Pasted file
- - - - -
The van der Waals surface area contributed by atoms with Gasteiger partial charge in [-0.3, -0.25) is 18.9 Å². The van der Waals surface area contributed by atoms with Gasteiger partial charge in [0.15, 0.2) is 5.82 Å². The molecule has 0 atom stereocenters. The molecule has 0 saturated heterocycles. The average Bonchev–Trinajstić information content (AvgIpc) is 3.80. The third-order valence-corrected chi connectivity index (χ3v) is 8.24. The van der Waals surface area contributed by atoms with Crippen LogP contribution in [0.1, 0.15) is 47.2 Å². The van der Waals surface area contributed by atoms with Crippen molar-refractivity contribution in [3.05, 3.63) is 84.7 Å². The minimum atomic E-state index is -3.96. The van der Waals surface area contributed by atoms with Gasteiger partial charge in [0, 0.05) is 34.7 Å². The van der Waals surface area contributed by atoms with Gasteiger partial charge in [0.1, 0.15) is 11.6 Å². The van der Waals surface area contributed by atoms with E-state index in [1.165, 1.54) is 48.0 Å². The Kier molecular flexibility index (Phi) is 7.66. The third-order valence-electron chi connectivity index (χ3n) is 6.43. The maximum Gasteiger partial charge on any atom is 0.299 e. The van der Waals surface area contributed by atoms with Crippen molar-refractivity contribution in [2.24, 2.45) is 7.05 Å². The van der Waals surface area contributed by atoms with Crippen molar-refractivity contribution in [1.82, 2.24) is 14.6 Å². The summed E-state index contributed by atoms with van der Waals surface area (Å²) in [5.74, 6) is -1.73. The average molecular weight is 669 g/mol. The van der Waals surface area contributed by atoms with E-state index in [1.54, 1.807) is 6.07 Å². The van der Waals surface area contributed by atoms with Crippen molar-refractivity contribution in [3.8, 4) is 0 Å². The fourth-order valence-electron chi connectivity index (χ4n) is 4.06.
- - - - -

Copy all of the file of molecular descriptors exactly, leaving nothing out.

The van der Waals surface area contributed by atoms with Gasteiger partial charge in [-0.3, -0.25) is 18.9 Å². The van der Waals surface area contributed by atoms with Gasteiger partial charge in [0.15, 0.2) is 5.82 Å². The molecule has 0 atom stereocenters. The molecule has 0 saturated heterocycles. The average Bonchev–Trinajstić information content (AvgIpc) is 3.80. The third-order valence-corrected chi connectivity index (χ3v) is 8.24. The van der Waals surface area contributed by atoms with Crippen LogP contribution in [0.1, 0.15) is 47.2 Å². The van der Waals surface area contributed by atoms with Crippen molar-refractivity contribution in [3.05, 3.63) is 84.7 Å². The minimum atomic E-state index is -3.96. The van der Waals surface area contributed by atoms with Gasteiger partial charge in [0, 0.05) is 34.7 Å². The van der Waals surface area contributed by atoms with Gasteiger partial charge in [0.1, 0.15) is 11.6 Å². The van der Waals surface area contributed by atoms with E-state index in [1.165, 1.54) is 48.0 Å². The Kier molecular flexibility index (Phi) is 7.66. The third-order valence-electron chi connectivity index (χ3n) is 6.43. The maximum Gasteiger partial charge on any atom is 0.299 e. The van der Waals surface area contributed by atoms with Crippen molar-refractivity contribution in [2.24, 2.45) is 7.05 Å². The van der Waals surface area contributed by atoms with Crippen molar-refractivity contribution in [1.82, 2.24) is 14.6 Å². The summed E-state index contributed by atoms with van der Waals surface area (Å²) in [5.74, 6) is -1.73. The average molecular weight is 669 g/mol. The van der Waals surface area contributed by atoms with E-state index in [1.54, 1.807) is 6.07 Å². The van der Waals surface area contributed by atoms with Crippen molar-refractivity contribution in [3.8, 4) is 0 Å². The fourth-order valence-electron chi connectivity index (χ4n) is 4.06.